We initially compared the performance of HUDEP-2 in the published, improved differentiation culture system for this line (EDM)7 and the improved version of our Bristol erythroid differentiation medium.6 As can be seen from Figure 1Bi, the expansion profile and rates were similar in both media. However, differentiation was slower in the EDM medium (Figure 1C-D) and, although cells progressed to orthochromatic normoblasts, enucleation rates (calculated as the percent reticulocytes per total number of live cells) were significantly lower at all time points analysed (Figure 1Bii, C-D). Increasing the culture duration did not result in further enucleation, the remaining orthochromatic normoblasts instead dying.
We next compared the performance of BEL-A and HUDEP-2 in Bristol medium. The expansion profile and rate for the two lines was not significantly different (Figure 1Bi), however the differentiation rate of BEL-A was faster than HUDEP-2, with a greater number of later stage erythroid cells present by day 6 of BEL-A cultures and at all time points thereafter (Figure 1C-D). The reduction in cell numbers after day 8 was predominantly due to apoptosis of orthochromatic normoblasts that fail to enucleate (more clearly seen in Figure 1E), as determined by Annexin V staining and flow cytometry, although we cannot exclude some progressive loss of reticulocytes.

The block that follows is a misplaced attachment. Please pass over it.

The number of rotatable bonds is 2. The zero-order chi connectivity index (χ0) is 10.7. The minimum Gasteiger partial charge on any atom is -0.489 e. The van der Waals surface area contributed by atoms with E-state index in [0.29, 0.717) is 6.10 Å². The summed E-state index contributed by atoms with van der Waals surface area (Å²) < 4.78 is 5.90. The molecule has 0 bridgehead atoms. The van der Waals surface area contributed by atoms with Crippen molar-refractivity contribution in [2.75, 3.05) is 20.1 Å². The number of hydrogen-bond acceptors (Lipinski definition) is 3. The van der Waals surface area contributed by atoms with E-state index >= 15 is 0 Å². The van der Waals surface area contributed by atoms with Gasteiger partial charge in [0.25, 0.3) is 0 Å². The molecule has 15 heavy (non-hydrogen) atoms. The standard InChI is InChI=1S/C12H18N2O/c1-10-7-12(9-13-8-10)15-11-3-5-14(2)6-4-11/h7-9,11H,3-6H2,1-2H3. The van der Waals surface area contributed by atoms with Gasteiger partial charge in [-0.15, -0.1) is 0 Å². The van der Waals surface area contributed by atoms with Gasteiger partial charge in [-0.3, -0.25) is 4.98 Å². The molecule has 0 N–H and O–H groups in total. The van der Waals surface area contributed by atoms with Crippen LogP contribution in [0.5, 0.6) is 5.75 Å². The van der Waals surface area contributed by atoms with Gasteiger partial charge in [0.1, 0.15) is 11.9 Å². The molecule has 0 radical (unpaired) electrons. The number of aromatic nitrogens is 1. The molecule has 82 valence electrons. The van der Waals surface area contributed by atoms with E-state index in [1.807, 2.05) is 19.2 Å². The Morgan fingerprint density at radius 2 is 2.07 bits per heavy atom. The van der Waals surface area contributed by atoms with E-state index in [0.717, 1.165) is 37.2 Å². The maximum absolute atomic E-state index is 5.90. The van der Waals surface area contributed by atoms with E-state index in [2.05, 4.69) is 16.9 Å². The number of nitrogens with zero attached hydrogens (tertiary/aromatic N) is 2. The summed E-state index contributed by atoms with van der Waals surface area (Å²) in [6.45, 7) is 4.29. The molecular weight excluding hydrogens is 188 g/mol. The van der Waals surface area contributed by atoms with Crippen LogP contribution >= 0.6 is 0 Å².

For more detail, differentiation was analysed using the inverse expression of erythroid membrane proteins band 3 versus α4-integrin8 and GPA versus CD36; band3 and GPA are known to increase, and α4-integrin and CD36 to decrease during differentiation.8 The two lines showed a similar overall differentiation profile, but again an increased rate of differentiation was evident for BEL-A (Figure 1F). This is clearer when comparing mean fluorescence intensity (MFI) values for each protein individually (Figure 1G), with differentiating BEL-A cells having significantly higher levels of band 3 and GPA at all time points until maximum levels achieved, and significantly lower levels of CD36 from day 4 and α4-integrin from day 7 of culture. The level of CD36, α4-integrin, and also CD71, remained higher on HUDEP-2 than BEL-A orthochromatic normoblasts (Figure 1H) even with extended time in culture.